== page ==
He may have gone to another big market with the Mavericks this summer, but expectations are much lower in Dallas for him than they ever were in Brooklyn. Nobody thinks the Mavs are a title contender — they’re just hoping to be respectable for Dirk Nowitzki‘s final two years. If Williams can’t stay healthy, he’ll have company: Wesley Matthews and Chandler Parsons are both coming off major injuries as well. And if he does play well in his new home and has the Mavs pushing for a playoff spot, he will be able to consider the season a success.

It was never going to work out in Brooklyn. But that doesn’t mean Williams’ career is hopeless.

Bulls’ Lonzo Ball “nowhere near playing,” could miss entire season

New Orleans Pelicans v Chicago Bulls
Michael Reaves/Getty Images

“I’m trying to stay positive, keep my hopes up. I would love to play. I would never count that out.”

Lonzo Ball tried to put an optimistic face on his recovery from a second knee surgery, but he was realistic and put no timetable on a return.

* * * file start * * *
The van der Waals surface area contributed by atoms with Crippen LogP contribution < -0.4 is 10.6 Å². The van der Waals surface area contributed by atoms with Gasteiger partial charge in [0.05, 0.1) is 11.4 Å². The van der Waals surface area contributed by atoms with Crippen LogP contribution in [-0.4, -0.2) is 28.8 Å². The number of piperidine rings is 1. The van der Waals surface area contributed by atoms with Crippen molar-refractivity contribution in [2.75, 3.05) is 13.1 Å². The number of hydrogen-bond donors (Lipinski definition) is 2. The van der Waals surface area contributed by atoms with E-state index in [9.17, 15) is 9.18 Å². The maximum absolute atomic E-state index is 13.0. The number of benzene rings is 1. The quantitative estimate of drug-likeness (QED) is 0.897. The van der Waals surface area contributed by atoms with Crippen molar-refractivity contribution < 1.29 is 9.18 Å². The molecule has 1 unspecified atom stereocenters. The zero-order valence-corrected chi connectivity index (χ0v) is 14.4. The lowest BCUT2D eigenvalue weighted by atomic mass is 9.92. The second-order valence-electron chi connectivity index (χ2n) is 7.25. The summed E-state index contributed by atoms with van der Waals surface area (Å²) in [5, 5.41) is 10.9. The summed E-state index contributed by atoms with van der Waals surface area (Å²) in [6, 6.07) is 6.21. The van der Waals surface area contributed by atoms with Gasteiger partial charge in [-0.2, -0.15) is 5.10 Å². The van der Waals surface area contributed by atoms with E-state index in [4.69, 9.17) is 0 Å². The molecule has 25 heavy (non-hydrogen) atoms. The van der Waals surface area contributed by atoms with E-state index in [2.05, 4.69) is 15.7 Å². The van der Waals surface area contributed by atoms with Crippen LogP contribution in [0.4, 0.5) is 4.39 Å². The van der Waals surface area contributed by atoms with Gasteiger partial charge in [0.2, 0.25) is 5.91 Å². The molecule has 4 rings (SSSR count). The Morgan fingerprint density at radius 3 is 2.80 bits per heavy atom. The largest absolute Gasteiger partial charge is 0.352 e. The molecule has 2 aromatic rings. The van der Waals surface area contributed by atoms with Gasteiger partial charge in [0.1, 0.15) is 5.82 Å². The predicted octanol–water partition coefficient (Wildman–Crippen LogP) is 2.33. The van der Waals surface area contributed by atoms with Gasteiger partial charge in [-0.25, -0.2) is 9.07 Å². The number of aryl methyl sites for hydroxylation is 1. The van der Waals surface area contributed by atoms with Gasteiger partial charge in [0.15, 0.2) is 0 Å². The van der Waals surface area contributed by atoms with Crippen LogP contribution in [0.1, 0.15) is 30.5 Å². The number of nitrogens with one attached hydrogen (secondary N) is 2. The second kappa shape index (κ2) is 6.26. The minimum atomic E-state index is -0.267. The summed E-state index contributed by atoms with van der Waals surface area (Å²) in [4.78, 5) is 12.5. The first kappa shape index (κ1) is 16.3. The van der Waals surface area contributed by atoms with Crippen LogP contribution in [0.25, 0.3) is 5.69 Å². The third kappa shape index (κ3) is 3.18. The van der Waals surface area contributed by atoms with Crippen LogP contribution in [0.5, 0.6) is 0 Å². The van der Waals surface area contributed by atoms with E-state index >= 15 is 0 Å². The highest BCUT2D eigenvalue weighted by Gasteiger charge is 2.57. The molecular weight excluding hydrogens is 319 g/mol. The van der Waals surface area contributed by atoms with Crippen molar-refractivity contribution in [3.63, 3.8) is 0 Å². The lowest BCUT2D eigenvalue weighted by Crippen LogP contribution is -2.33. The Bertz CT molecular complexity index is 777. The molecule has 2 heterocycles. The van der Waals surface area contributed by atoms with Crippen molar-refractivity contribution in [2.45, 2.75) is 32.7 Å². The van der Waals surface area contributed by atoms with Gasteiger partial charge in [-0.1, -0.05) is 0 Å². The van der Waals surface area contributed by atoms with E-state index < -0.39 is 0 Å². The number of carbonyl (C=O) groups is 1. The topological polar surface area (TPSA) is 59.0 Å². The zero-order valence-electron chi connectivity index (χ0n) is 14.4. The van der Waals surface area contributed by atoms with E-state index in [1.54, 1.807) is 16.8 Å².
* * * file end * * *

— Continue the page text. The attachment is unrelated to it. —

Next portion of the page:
Bulls coach Billy Donovan was more realistic, speaking Saturday before the Bulls took on the Magic. Via Julia Poe of the Chicago Tribune.

“He’s made some progress, but I’d be the first one to tell you he’s nowhere near playing,” Donovan said. “He’s just not. Because he’s not running on a consistent basis. When he can get to that place where he can do that consistently and be able to come back the next day and do it again, do it again and do it again — I think you’ll feel a little bit more optimistic.”